Kevin M. Schultz
Buckley and Mailer
The Difficult Friendship that Shaped the Sixties
W. W. Norton 2015
New Books in African American StudiesNew Books in American StudiesNew Books in HistoryNew Books in Intellectual HistoryNew Books in Peoples & PlacesNew Books in Politics & SocietyNew Books Network June 2, 2015 Lilian Calles Barger
In Buckley and Mailer: The Difficult Friendship that Shaped the Sixties (W.W. Norton, 2015), Kevin M. Schultz has given us a lively and colorful narrative history that captures the character of two complex men and the times in which they lived. Juxtaposing a conservative William F. Buckley Jr. and the radical Norman Mailer against a liberal establishment brings into sharp relief what the men shared and the source of their conflict. Both men agreed that there was something amiss of about American society and sought to build a movement against the entrenchment of liberal bureaucratic control and the threat of totalitarianism. With clashing visions for a new national politic, they were both surprised by the constituency that they each attracted and grew more alike as they responded to the movements they had fomented. Through their writings, public and private encounters, and an overlapping network of friends and political acquaintances we get a glimpse in the elite power dynamics that shaped the sixties. By attending to a flurry of lectures, debates, parties, letters, and the striking personalities of these two men, Schultz shows us was right and wrong with America at mid-century and the transition from a rules based to a rights based society. The relationship of Buckley and Mailer not only reflected the nation’s struggles in the sixties, but also captures the continual conflict over the future of America.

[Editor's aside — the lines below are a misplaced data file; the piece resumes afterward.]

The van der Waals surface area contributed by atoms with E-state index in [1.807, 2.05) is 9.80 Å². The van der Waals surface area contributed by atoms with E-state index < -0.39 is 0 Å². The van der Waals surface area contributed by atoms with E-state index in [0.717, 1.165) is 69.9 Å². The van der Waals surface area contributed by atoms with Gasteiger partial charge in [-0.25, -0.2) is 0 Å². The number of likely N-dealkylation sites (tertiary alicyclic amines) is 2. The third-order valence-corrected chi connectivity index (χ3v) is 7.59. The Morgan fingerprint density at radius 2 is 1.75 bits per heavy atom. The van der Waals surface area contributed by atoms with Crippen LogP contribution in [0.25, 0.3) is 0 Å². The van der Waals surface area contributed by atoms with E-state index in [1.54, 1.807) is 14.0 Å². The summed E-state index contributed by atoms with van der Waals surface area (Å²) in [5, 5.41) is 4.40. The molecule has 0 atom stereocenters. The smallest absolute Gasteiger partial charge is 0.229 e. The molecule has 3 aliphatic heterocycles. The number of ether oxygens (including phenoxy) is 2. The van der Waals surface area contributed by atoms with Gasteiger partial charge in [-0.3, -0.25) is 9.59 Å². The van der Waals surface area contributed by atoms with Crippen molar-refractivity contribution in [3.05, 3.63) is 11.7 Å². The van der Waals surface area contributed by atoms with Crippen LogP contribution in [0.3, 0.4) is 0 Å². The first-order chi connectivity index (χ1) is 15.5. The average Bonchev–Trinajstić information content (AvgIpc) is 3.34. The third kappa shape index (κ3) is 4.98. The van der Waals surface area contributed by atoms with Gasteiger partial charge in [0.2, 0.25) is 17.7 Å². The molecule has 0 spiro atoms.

Kevin M. Shultz is an associated professor of history at University of Illinois at Chicago.